Day 1: Wednesday, September 10, 2014  


Wednesday, September 10, 2014
  • 8:00 – 9:00: Registration and Coffee
  • 9:00 – 9:15: Welcome Address
  • 9:15 – 10:05: Keynote Presentation
  • 10:05 – 12:00: Conference Sessions
  • 12:00 – 1:30: Lunch and Keynote Address
  • 1:30 – 5:30: Conference Sessions
  • 6:00 – 8:00: Networking Reception at the House of Blues
Thursday, September 11, 2014
  • 8:00 – 9:00: Registration and Coffee
  • 9:00 – 9:15: Welcome and Conference Details
  • 9:15 – 10:05: Keynote Presentation
  • 10:20 – 12:00: Conference Sessions
  • 12:00 – 1:30: Lunch and Keynote Address
  • 1:30 – 4:15 Conference Sessions
  • 4:15 – 5:30: Questions & Cocktails
8:00-9:00 Registration and Coffee
9:00-9:15 Welcome Address
Adrian Allen, Commerical Director, The AMRC
9:15-10:05 Keynote: The Future of Advanced Aerospace Composite Materials (view abstract)
Dr. Greg Hyslop, Vice President and General Manager, Chief Engineer, Boeing Research & Technology

Strong, lightweight and adaptable composite materials have become the material of choice for a wide range of products – from golf clubs to automobiles to aircraft.  The combination of a rapidly expanding world wide commercial fleet along with the breakthrough performance capabilities that composites bring to both commercial and military aerospace products has resulted in the overall tremendous growth in the application of composite materials in aerospace.  For example, while composite materials accounted for approximately 10 percent of the structural weight of the Boeing 777, this percentage has grown to over 50 percent of the Boeing 787.  The future of advance aerospace composites will continue on this dual focus on both optimizing composite material systems for quality and cost as well as on specialized and multifunctional performance applications. Focusing technology investments on future needs translates into extreme affordability in development, production, operations and support; breakthrough performance to meet the customer needs; enduring sustainability and being environmentally responsible.

10:05-10:30 New Uses for High Speed Electro Erosion (HSEE) (view abstract)
Scott Walker, President, Mitsui Seiki

Join Mr. Scott Walker, President of Mitsui Seiki USA, as he relays valuable information about the machine tool requirement to apply HSEE successfully and efficiently to titanium aerospace structures, jet engine components, and power generation parts. Thermal events are more intense and widespread than conventional EDM processes and are controlled by the applied potential and current, the electrolyte, and the distance between the tool electrode and workpiece. Each thermal event erodes some of the workpiece resulting in bulk material removal. Under most conditions the contact forces between the electrode and the workpiece surfaces are negligible enabling the use of slender electrodes or light duty machines. End milling, peripheral machining, and shaped electrode profile machining have been studied. In this seminar, machining results will be shared for nickel based superalloy and titanium alloy rough machining. In each case material removal rates 2-3 times the conventional analog for similar size tooling was achieved.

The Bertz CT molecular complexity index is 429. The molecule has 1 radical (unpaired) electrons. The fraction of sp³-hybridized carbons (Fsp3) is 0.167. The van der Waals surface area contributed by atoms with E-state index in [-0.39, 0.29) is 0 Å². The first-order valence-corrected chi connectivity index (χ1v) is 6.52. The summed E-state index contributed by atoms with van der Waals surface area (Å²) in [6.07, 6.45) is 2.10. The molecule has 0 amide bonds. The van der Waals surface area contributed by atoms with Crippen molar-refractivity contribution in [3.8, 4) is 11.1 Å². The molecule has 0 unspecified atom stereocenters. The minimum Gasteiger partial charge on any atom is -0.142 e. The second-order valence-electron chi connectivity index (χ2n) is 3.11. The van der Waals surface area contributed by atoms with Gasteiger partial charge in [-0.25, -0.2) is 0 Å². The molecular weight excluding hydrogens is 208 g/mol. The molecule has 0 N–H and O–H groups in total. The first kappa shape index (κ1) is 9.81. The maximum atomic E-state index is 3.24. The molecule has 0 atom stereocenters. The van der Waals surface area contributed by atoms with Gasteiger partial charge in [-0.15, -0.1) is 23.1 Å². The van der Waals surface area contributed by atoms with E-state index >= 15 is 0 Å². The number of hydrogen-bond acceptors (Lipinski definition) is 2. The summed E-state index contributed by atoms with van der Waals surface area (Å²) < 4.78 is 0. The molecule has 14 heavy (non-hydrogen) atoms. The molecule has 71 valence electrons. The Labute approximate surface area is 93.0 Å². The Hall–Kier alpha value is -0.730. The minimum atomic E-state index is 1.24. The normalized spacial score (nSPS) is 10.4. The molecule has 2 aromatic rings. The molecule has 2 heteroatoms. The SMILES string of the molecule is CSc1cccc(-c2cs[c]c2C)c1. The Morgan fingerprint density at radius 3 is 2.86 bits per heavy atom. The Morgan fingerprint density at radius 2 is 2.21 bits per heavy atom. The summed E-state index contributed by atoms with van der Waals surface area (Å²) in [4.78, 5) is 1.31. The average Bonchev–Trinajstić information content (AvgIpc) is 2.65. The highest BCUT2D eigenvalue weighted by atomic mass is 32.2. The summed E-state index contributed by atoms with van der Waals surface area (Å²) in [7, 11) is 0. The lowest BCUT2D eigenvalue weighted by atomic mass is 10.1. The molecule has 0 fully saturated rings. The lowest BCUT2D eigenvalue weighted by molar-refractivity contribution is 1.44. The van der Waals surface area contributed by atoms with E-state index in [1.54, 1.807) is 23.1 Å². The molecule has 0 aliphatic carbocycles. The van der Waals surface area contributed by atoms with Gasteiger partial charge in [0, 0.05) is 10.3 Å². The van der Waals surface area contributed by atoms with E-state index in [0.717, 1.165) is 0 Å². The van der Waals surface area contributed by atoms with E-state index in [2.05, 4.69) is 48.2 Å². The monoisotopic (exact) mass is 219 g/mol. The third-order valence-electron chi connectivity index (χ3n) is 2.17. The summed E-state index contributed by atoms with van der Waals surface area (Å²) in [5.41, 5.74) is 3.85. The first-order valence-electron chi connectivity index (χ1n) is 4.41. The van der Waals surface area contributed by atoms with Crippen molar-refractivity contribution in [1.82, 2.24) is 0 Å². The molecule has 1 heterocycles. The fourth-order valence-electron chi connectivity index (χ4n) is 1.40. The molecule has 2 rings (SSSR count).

10:30-10:45 Coffee Break
10:45-11:10 Harnessing New Technology and Opportunities
Bill Smith, Director of Technology Development, Spirit Aerosystems
11:10-11:35 Super Plastic Forming for Aerospace (view abstract)
Andries Buitenhuis, Chief Engineer, Fokker Aerostructures

Over the last 25 years, Fokker Aerostructures has applied thermoplastic materials for a wide range of aircraft structure applications with increasing complexity and structural significance. Starting with nonstructural applications like the Fokker 50 Main Landing Gear door and Fokker 100 bagage floor panels, via control surface ribs and the Airbus A340 / A380 ‘J-Nose’ wing fixed leading edges, to completely thermoplastic induction welded elevators and rudders currently in service on the Gulfstream G650. The next step to horizontal stabilizers is currently in progress, including some applications on helicopters. The presentation will focus on some of the unique properties of thermoplastics like the improved damage tolerance / impact resistance and through-the thickness strength as well as on the novel production and assembly techniques enabled by thermoplastics like press-forming, ultrasonic or resistance welding, co-consolidation and induction welding. Certification aspects will be covered as well.

11:35-12:00 The Impact of New Trends in Machining Technology and the Effect on the Manufacturing of Aerospace Components (view abstract)
Michael Standridge, Aerospace Industry Specialist, Sandvik Coromant

Machining the materials designed into complex aerospace components can be challenging and expensive. Making the proper investments into manufacturing to assure increased capacity and more efficient processes is critical for success. Trending technological advancements in exotic materials such as metal matrix- ceramic composites coupled with the use of new manufacturing methods, such as additive manufacturing, laser assisted machining, and cryogenic coolant systems will impact machining methodology and cutting tool technology, but in what way exactly? What are the pros and cons of investment into these new technologies and what will the effect be on the current way we machine aerospace components.

12:00-1:30 Lunch and Keynote Address: Why Materials and Manufacturing Matter. A Test Pilot’s Perceptive
Ricardo Traven, Chief Test Pilot - F/A-18 Programs, Boeing Test and Evaluation
1:30-1:55 Measurement Systems to Automate Aerospace Inspection and Assembly Processes (view abstract)
Lester Glover, VP Key Account Business Development, Hexagon Metrology, Inc.